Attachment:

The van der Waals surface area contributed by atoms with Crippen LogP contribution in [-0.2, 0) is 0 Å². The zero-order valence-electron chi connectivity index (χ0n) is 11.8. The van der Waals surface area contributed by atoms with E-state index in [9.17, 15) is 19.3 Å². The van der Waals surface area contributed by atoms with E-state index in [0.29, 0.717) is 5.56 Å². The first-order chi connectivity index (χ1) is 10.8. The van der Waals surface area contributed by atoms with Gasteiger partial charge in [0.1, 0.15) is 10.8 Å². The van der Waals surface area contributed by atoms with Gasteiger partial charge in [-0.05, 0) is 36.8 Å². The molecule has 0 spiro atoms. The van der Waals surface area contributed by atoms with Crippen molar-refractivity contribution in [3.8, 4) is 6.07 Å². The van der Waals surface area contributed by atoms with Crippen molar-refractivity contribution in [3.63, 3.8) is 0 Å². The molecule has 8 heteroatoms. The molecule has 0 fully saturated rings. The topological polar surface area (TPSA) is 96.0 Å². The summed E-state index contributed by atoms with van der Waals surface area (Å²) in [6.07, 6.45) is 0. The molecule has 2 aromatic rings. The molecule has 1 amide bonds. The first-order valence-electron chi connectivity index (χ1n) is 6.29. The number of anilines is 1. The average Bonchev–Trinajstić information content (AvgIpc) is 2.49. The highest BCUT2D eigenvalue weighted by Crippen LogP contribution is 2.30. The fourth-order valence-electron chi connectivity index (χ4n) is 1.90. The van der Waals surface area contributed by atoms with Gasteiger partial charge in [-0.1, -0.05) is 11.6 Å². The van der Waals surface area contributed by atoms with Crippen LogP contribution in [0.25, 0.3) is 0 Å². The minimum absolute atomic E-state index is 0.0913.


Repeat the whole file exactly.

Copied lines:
The van der Waals surface area contributed by atoms with Crippen LogP contribution in [-0.2, 0) is 0 Å². The zero-order valence-electron chi connectivity index (χ0n) is 11.8. The van der Waals surface area contributed by atoms with E-state index in [9.17, 15) is 19.3 Å². The van der Waals surface area contributed by atoms with E-state index in [0.29, 0.717) is 5.56 Å². The first-order chi connectivity index (χ1) is 10.8. The van der Waals surface area contributed by atoms with Gasteiger partial charge in [0.1, 0.15) is 10.8 Å². The van der Waals surface area contributed by atoms with Gasteiger partial charge in [-0.05, 0) is 36.8 Å². The molecule has 0 spiro atoms. The van der Waals surface area contributed by atoms with Crippen molar-refractivity contribution in [3.8, 4) is 6.07 Å². The van der Waals surface area contributed by atoms with Crippen molar-refractivity contribution in [3.63, 3.8) is 0 Å². The molecule has 8 heteroatoms. The molecule has 0 fully saturated rings. The topological polar surface area (TPSA) is 96.0 Å². The summed E-state index contributed by atoms with van der Waals surface area (Å²) in [6.07, 6.45) is 0. The molecule has 2 aromatic rings. The molecule has 1 amide bonds. The first-order valence-electron chi connectivity index (χ1n) is 6.29. The number of anilines is 1. The average Bonchev–Trinajstić information content (AvgIpc) is 2.49. The highest BCUT2D eigenvalue weighted by Crippen LogP contribution is 2.30. The fourth-order valence-electron chi connectivity index (χ4n) is 1.90. The van der Waals surface area contributed by atoms with Gasteiger partial charge in [-0.1, -0.05) is 11.6 Å². The van der Waals surface area contributed by atoms with Crippen LogP contribution in [0.25, 0.3) is 0 Å². The minimum absolute atomic E-state index is 0.0913.